Large for gestational age is used to describe newborn babies who weigh more than usual for the number of weeks of pregnancy. Babies may be called large for gestational age if they weigh more than 9 in 10 babies (90th percentile) or more than 97 of 100 babies (97th percentile) of the same gestational age. This is based on U.S. statistics from 1991. About 1 in 10 babies born at 40 weeks' gestation in the U.S. in 1991 weighed more than 8 pounds, 13 ounces (4,000 grams) at birth. Three in 100 babies weighed more than 9 pounds, 11 ounces 4,400 grams).
Babies born earlier than 40 weeks are considered LGA at lighter weights. Babies born after 40 weeks are considered LGA at slightly higher weights. Overall, babies born in the U.S. in recent years weigh a little more than they used to. Normal ranges for birth weight may also be different, based on ethnic background.
Some babies are large because their parents are large. Parents may pass along this trait to their children. A high birth weight can also be related to the amount of weight a mother gains during pregnancy. Women who gain a lot of weight during pregnancy often give birth to babies who are large for gestational age.
Diabetes in the mother is the most common cause of babies who are large for gestational age. When a pregnant woman has high blood sugar, she can pass that along to her baby. In response, the baby's body makes insulin. All the extra sugar and the extra insulin that is made can lead to fast growth and deposits of fat. This means a larger baby. It also means a risk for low blood sugar right after birth. At that point, the mother's supply is no longer there, but the baby's insulin levels stay high.
If a baby is too large to fit through the birth canal easily, birth can be difficult. Problems at birth may include:
Many large babies are born to mothers with diabetes. Poor control of blood sugar may cause problems such as:
Babies who are large for gestational age may also be more likely to have yellowing of the skin, eyes, and mucous membranes (jaundice).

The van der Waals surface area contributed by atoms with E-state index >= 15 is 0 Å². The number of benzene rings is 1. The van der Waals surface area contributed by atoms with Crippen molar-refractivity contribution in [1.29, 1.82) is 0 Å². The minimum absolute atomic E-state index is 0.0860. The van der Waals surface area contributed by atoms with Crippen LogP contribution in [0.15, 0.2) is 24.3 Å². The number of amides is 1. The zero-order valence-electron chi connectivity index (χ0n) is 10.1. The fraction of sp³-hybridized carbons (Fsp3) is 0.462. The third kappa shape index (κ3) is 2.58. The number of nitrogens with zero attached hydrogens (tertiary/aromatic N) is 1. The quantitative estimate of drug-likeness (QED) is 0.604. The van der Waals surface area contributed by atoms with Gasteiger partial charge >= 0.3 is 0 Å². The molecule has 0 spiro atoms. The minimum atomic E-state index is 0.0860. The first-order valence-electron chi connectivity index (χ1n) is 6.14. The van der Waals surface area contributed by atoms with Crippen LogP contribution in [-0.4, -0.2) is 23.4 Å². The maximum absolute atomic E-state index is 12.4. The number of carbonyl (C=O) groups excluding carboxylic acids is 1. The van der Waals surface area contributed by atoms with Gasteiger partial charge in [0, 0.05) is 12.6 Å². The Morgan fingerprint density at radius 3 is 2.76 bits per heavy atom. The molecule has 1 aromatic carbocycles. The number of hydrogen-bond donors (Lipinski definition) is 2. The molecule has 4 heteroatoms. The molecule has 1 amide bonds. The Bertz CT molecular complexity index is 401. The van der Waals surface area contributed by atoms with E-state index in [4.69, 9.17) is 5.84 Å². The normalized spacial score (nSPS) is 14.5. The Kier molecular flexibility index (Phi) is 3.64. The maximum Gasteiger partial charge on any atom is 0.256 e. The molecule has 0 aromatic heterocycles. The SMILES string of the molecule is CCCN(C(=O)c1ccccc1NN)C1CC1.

Babies may be called large for gestational age if they weigh more than 9 in 10 babies or 97 of 100 babies of the same gestational age. In the U.S., this means babies born at 40 weeks' gestation who weigh more than 8 pounds 13 ounces (4,000 grams) or 9 pounds, 11 ounces (4,400 grams) at birth.
Babies with this problem are often diagnosed before birth. During pregnancy, a baby’s size can be guessed in different ways. The height of the top of a mother’s uterus can be measured from the pubic bone. This measurement in centimeters usually links with the number of weeks of pregnancy after the 20th week. If this measurement is high for the number of weeks, the baby may be larger than expected. Before the baby is born, doctors use the term fetal macrosomia instead of LGA.
Other ways to check the baby’s growth before birth include:
Babies are weighed within the first few hours after birth. The weight is compared with the baby's gestational age and recorded in the medical record.
Treatment will depend on your child’s symptoms, age, and general health.
If ultrasound exams during pregnancy show that your baby is very large, your healthcare provider may recommend early delivery. You may need a planned cesarean section.
After delivery, a baby who is large for gestational age will be carefully checked for any injuries that happened during birth. Your baby may have blood glucose testing for at least the first 12 hours to check for low blood sugar.
Babies who are large for gestational age are at higher risk for a breathing problem called respiratory distress syndrome. They also may be at risk of breathing meconium into the lungs around the time of delivery.
Birth injuries such as a broken collar bone or damaged nerves in the arm (brachial plexus) are more common in babies who are very large for gestational age. These babies also may need to stay in neonatal intensive care because of breathing problems, low blood sugar (hypoglycemia), or both. The risk for problems increases as the birth weight increases. This is especially true for babies who weight more than 9 pounds 15 ounces (4,500 grams).
LGA babies are more likely to have an excessive amount of red blood cells (polycythemia). As these red blood cells break down, their livers may not be able to handle the increased about of bilirubin needing to be conjugated. This may result in high levels of bilirubin in the blood resulting in jaundice.
Tips to help you get the most from a visit to your child’s healthcare provider:
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